It is positively forbidden by'. the spirit-and
the law of the Gospel.- And in the same
dispensation a married man was permitted,-
' he being his own Judge, to repudiate his,
wife by merely giving her a bill of divoice . ;
was such a license allowed by our Saviour?
We need not stop fortreply. •
• It is no where' seen in the instructions
Christ to his disciples' that, he prohibited : ,
slavery—and the inspired apostle enjoins
and 'admonishes " Servants to be obedient')
to their maeters,according to the flesh— , not)
with eyeserViee as men pleasers, but as
the servants of Christ doing. the will of God,
from the heart." Atid yet it is aeknowledg-,
ed now to be at variance with Christian love,
if not the law, inculcated in the Gospel Of
the Redeemer. •
And so one could go on to Multiply cases
froth the tlible to illustrate :and enforce the.
truth-- , thiValthough "wine and
drink 4 ,'. Were allowed . ta.the Israelites, and
the great Apostle of. the. Gentiles,•did ad
vise his son in-the Gospel, td use a little
Wine , for his stomach sake" Yet-would all
Commentators now. admit,' as the ; great
body of the ministry unitelh - declaring that
fermented liquors, as
.well as ardent spirits,
as a beverage, are not. blessingebut *that.
it Would .be perfectly , :consistent With. the
Christian code, considering. the-incalculable
oeviL: which even„the:muiderate
tiss of theta :hash' led to,: for .our laws to
prohibit the ; traffic,-if-net the entire Use 'of
- Many an ankle in the..production .of
nature,. and of art maybevonsidered.a bles,
sing froikAiyine Providence, so long lie it
.is , ..approtiriately : used,. an 4 longer:,-:.:
When .itliecontes, destructive, and its:Waifs,
t a nnOt • Weireinnseribetb, it is ~ thert,..ecursis
tent with the ;;:447.1ne Lawkand..Migioi!i'Ot
- GOVernMettt. to intertlict , the . Om ;of the, - .arti-;
c.le. Hence, the., Opithit question, _Wltlith
has- foiyears, agitated the British art 4
nese Governments, the latter every unbias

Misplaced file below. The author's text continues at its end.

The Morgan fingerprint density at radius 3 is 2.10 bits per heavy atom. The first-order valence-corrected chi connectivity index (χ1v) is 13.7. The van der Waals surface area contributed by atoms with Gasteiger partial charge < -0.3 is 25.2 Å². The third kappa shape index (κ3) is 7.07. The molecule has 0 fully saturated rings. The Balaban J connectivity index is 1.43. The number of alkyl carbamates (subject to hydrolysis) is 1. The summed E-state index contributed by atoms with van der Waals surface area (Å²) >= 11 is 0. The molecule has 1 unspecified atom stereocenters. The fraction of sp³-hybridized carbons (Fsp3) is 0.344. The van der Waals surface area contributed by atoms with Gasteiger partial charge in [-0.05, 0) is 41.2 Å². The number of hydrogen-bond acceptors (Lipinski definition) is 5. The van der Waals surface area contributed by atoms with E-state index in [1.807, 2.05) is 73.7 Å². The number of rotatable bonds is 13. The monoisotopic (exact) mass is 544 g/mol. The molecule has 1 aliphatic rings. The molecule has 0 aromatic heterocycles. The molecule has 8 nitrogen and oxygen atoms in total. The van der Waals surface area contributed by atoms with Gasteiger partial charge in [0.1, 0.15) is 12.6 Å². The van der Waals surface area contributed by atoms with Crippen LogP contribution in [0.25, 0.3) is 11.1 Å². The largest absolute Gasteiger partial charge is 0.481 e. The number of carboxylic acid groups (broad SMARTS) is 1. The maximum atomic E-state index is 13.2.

ed christian commends, for their efforts to
protect the subjects against the effects. of
this poisonous drug, which was desolating
the Empire, and condemns . the former in
'their-unjust and cruel derriands to continue
the'trade. our country this drag is yet
confined' to the apothecaries, and only used
as' a Medicine, and as such, niilltidris *tit
testify, that it has been a blessing to then 4
when racked with pain, and prostrated by
disease. - --ButhbobldilvAse of it, ever ex
it no longer a blessing, but that society add
the laws ought to discourage ; if not prohic•
bit the sale of it. .-
The "Temperance .Excitement".
noble,, benevolent ; and "spirit.' istiring."
cause, which will progress. Otiward
inscribed upon its banners. Its march;
stimulated by • christian.philanthrophy,
waxing. warmer and .warmer; it will con=
tinue.to increase and spivad, until its ban:.
oars . are piddled side by - the start:-
dard - of the cross, throughout the • prorin:
ces;_liingdoms, and empires of the world--t
and in the Isle of die Ocean. The filen&
Of the cause apprehend, no re-action—,-bat
should it apparently would notim•
pair the 'character; nor the energy • of tho
xause - , - being - iderttified-- -- Av
the Gospel, it -would only rise higher and
.progress with a newinapetuit and an increase
ed-momentum. . T..
Sec Dr. Adam Clark's Commentary
-Estate of --Henry Pilgrim, dec'4:
, its OF ADMINISTRATION' -
• on the 'estate of Henry.. Pilgrim, late of